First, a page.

Networking can be one of the best (and cheapest) ways of marketing your business, but is, sadly, undervalued by South African SMME’s.
Robert Kiyosaki wrote: “The richest people in the world look for and build networks, everyone else looks for work.”
Many business people contend that business networking is a more cost-effective method of generating new business than advertising or public relations efforts. This is because business networking is a low-cost activity that involves more personal commitment than company money.
Many businesses use networking as a key factor in their marketing plan. It helps to develop a strong feeling of trust between those involved and play a big part in raising the profile of a company.
But what is networking?
Sir Richard Branson said: “Succeeding in business is all about making connections”
Networking is the art of making those connections.
But what are these connections? To get to this we need to get a broader definition.
Networking is the process of establishing mutually beneficial relationships by business people and entrepreneurs. The aim is not only to get new customers, but also to recognise, react to and act upon business opportunities, to share information, get referrals and find potential partners.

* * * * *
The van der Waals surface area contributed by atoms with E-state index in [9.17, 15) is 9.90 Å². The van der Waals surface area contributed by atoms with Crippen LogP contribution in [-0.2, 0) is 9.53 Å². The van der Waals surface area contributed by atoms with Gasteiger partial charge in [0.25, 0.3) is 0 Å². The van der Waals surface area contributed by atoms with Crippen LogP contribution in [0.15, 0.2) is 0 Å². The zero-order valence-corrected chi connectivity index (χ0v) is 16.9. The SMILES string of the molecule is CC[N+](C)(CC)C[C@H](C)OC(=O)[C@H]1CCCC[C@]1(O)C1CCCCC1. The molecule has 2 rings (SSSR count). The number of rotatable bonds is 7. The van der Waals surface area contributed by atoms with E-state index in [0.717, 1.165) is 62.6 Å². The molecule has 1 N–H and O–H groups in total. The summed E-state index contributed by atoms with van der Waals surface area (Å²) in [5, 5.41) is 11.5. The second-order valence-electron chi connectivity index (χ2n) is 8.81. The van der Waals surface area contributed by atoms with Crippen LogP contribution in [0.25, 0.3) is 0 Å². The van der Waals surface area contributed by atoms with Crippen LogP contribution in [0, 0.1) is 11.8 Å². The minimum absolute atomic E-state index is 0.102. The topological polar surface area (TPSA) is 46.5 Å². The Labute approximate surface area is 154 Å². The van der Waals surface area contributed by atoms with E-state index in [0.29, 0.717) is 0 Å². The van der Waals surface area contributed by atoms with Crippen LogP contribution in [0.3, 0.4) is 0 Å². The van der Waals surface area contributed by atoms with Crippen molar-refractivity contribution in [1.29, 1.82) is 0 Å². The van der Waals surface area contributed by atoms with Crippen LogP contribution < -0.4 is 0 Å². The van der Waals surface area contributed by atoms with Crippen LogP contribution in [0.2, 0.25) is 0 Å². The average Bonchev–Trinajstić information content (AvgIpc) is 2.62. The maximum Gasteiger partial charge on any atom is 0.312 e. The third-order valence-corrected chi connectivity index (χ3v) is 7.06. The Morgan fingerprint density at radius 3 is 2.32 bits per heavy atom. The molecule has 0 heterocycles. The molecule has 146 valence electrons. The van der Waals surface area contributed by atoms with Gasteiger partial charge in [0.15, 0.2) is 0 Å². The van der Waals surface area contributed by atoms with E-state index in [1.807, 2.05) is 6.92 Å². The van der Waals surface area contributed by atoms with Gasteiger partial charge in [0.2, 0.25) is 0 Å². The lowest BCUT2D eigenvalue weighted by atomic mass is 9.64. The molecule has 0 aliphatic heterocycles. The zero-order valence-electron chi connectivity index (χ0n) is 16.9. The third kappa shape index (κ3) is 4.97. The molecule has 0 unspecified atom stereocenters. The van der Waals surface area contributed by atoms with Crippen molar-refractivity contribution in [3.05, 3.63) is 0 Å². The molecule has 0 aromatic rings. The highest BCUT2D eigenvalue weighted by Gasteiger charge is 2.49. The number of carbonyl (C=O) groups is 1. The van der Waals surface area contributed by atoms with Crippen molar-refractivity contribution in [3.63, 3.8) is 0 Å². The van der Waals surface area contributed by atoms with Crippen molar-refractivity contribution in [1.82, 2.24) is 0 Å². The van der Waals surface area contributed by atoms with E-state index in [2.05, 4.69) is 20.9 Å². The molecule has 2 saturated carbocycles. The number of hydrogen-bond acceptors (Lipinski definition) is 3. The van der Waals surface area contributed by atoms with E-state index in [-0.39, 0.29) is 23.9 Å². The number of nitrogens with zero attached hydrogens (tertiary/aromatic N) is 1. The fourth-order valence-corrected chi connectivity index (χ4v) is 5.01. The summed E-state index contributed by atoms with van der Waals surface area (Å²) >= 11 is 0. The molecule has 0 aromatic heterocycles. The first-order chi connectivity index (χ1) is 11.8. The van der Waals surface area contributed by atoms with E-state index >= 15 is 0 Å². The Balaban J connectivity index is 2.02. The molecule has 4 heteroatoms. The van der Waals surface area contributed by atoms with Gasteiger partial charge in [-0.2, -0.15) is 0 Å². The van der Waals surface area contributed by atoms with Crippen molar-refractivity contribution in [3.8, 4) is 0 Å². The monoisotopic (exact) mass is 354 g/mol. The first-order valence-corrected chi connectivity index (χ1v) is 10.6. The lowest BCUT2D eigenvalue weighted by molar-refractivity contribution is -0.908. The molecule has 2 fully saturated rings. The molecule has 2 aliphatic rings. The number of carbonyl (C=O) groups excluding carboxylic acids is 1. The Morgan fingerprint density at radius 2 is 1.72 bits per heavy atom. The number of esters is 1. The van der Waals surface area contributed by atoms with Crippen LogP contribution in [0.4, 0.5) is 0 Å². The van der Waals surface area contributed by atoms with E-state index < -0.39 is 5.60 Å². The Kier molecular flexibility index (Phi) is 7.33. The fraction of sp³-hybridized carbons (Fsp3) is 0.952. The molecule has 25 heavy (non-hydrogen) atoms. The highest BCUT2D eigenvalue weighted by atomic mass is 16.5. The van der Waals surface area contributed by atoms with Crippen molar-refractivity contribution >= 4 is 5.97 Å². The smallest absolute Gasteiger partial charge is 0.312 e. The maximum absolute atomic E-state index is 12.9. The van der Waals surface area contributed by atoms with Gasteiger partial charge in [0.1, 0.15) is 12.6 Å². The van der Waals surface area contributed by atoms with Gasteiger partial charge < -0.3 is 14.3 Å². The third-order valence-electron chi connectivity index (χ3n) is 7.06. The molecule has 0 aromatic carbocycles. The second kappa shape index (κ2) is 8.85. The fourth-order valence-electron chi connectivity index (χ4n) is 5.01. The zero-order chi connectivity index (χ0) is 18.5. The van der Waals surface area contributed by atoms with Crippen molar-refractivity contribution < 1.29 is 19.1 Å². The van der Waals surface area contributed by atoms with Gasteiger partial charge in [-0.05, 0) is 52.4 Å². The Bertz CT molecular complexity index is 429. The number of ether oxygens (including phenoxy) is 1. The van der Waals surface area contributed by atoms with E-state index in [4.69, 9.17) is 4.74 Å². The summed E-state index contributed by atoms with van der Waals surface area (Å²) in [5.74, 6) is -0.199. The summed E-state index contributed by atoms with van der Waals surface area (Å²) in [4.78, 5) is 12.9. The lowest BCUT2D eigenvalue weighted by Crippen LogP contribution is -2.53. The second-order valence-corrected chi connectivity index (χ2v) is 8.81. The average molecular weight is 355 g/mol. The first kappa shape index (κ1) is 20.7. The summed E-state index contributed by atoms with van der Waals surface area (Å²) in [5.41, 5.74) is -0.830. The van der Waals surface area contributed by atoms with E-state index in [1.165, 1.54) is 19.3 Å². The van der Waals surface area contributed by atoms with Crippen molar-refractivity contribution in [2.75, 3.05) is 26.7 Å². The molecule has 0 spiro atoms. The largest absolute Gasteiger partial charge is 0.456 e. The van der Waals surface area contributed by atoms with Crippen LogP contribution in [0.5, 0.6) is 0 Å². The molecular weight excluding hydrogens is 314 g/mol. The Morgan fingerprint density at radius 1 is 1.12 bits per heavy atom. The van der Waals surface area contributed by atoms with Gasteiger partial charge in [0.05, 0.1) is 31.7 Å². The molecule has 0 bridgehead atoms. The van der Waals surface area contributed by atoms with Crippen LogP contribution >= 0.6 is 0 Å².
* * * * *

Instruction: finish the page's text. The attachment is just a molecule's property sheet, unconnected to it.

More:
Social Media, like Twitter, Facebook, Snapchat and LinkedIn, are good examples of online networking, but for the purpose of this article we will focus on offline methods.
Maybe we should first look at what Networking is not:
Networking is not bribery; it is not corruption. Networking is not about using political connections to get an
unfair advantage over competitors. It is not about collecting business cards. Networking is not about arrogance, self-promotion or pretending to be someone you’re not.